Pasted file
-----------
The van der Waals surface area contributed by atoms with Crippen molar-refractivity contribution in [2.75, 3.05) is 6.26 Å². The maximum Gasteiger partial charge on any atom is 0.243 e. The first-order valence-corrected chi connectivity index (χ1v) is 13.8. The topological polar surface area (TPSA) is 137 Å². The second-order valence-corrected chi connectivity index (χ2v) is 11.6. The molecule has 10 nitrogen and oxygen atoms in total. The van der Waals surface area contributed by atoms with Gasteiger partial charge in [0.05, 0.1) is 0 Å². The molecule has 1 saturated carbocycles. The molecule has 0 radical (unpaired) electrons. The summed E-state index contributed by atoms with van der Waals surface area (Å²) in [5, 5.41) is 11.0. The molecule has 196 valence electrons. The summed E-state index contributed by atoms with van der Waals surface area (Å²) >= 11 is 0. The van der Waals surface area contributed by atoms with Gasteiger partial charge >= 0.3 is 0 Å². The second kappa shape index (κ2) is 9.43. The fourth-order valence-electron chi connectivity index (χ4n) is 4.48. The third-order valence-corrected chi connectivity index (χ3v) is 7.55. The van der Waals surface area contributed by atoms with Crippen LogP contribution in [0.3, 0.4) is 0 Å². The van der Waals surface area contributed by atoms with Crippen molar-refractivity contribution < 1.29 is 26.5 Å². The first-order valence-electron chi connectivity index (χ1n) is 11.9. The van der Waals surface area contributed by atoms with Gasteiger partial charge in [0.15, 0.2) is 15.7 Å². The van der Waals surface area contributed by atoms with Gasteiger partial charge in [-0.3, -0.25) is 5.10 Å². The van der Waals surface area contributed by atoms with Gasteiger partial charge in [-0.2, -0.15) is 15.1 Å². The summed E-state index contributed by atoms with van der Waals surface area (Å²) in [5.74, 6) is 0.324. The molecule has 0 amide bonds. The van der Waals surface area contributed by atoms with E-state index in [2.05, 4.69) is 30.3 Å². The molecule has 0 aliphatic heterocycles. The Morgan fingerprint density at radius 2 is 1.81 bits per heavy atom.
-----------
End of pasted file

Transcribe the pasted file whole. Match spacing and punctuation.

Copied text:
The van der Waals surface area contributed by atoms with Crippen molar-refractivity contribution in [2.75, 3.05) is 6.26 Å². The maximum Gasteiger partial charge on any atom is 0.243 e. The first-order valence-corrected chi connectivity index (χ1v) is 13.8. The topological polar surface area (TPSA) is 137 Å². The second-order valence-corrected chi connectivity index (χ2v) is 11.6. The molecule has 10 nitrogen and oxygen atoms in total. The van der Waals surface area contributed by atoms with Gasteiger partial charge in [0.05, 0.1) is 0 Å². The molecule has 1 saturated carbocycles. The molecule has 0 radical (unpaired) electrons. The summed E-state index contributed by atoms with van der Waals surface area (Å²) in [5, 5.41) is 11.0. The molecule has 196 valence electrons. The summed E-state index contributed by atoms with van der Waals surface area (Å²) >= 11 is 0. The van der Waals surface area contributed by atoms with Gasteiger partial charge >= 0.3 is 0 Å². The second kappa shape index (κ2) is 9.43. The fourth-order valence-electron chi connectivity index (χ4n) is 4.48. The third-order valence-corrected chi connectivity index (χ3v) is 7.55. The van der Waals surface area contributed by atoms with Crippen LogP contribution in [0.3, 0.4) is 0 Å². The van der Waals surface area contributed by atoms with Crippen molar-refractivity contribution < 1.29 is 26.5 Å². The first-order valence-electron chi connectivity index (χ1n) is 11.9. The van der Waals surface area contributed by atoms with Gasteiger partial charge in [0.15, 0.2) is 15.7 Å². The van der Waals surface area contributed by atoms with Gasteiger partial charge in [-0.3, -0.25) is 5.10 Å². The van der Waals surface area contributed by atoms with Gasteiger partial charge in [-0.2, -0.15) is 15.1 Å². The summed E-state index contributed by atoms with van der Waals surface area (Å²) in [5.74, 6) is 0.324. The molecule has 0 amide bonds. The van der Waals surface area contributed by atoms with E-state index in [2.05, 4.69) is 30.3 Å². The molecule has 0 aliphatic heterocycles. The Morgan fingerprint density at radius 2 is 1.81 bits per heavy atom.